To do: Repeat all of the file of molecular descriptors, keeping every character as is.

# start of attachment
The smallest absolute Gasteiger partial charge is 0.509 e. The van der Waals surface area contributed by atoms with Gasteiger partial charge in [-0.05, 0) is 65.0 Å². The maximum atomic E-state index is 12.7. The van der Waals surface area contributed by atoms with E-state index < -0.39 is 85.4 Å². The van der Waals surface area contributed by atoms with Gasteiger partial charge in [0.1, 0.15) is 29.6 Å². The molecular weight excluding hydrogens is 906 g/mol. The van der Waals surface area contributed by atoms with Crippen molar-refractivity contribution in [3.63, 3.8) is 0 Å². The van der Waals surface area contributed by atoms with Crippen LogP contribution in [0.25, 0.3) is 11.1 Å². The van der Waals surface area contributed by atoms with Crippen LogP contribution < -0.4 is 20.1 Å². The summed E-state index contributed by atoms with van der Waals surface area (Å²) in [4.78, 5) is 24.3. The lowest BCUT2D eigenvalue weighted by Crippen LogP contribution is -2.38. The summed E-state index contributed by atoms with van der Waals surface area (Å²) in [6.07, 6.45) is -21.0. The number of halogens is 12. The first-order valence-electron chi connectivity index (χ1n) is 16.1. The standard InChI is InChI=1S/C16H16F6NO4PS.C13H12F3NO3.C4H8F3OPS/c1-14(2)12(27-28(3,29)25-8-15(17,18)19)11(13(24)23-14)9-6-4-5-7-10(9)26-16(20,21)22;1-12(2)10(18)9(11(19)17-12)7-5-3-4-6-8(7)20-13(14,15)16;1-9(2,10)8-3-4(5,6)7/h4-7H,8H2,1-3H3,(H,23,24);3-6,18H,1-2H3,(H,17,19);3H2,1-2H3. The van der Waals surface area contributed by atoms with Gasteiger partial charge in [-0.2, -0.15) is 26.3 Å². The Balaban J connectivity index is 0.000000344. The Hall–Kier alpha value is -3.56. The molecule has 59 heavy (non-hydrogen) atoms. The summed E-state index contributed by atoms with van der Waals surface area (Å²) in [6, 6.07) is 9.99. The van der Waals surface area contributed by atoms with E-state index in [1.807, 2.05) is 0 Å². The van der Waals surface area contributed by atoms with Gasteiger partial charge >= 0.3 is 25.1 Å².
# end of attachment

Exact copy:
The smallest absolute Gasteiger partial charge is 0.509 e. The van der Waals surface area contributed by atoms with Gasteiger partial charge in [-0.05, 0) is 65.0 Å². The maximum atomic E-state index is 12.7. The van der Waals surface area contributed by atoms with E-state index < -0.39 is 85.4 Å². The van der Waals surface area contributed by atoms with Gasteiger partial charge in [0.1, 0.15) is 29.6 Å². The molecular weight excluding hydrogens is 906 g/mol. The van der Waals surface area contributed by atoms with Crippen molar-refractivity contribution in [3.63, 3.8) is 0 Å². The van der Waals surface area contributed by atoms with Crippen LogP contribution in [0.25, 0.3) is 11.1 Å². The van der Waals surface area contributed by atoms with Crippen LogP contribution < -0.4 is 20.1 Å². The summed E-state index contributed by atoms with van der Waals surface area (Å²) in [4.78, 5) is 24.3. The lowest BCUT2D eigenvalue weighted by Crippen LogP contribution is -2.38. The summed E-state index contributed by atoms with van der Waals surface area (Å²) in [6.07, 6.45) is -21.0. The number of halogens is 12. The first-order valence-electron chi connectivity index (χ1n) is 16.1. The standard InChI is InChI=1S/C16H16F6NO4PS.C13H12F3NO3.C4H8F3OPS/c1-14(2)12(27-28(3,29)25-8-15(17,18)19)11(13(24)23-14)9-6-4-5-7-10(9)26-16(20,21)22;1-12(2)10(18)9(11(19)17-12)7-5-3-4-6-8(7)20-13(14,15)16;1-9(2,10)8-3-4(5,6)7/h4-7H,8H2,1-3H3,(H,23,24);3-6,18H,1-2H3,(H,17,19);3H2,1-2H3. The van der Waals surface area contributed by atoms with Gasteiger partial charge in [-0.2, -0.15) is 26.3 Å². The Balaban J connectivity index is 0.000000344. The Hall–Kier alpha value is -3.56. The molecule has 59 heavy (non-hydrogen) atoms. The summed E-state index contributed by atoms with van der Waals surface area (Å²) in [6, 6.07) is 9.99. The van der Waals surface area contributed by atoms with E-state index in [1.807, 2.05) is 0 Å². The van der Waals surface area contributed by atoms with Gasteiger partial charge >= 0.3 is 25.1 Å².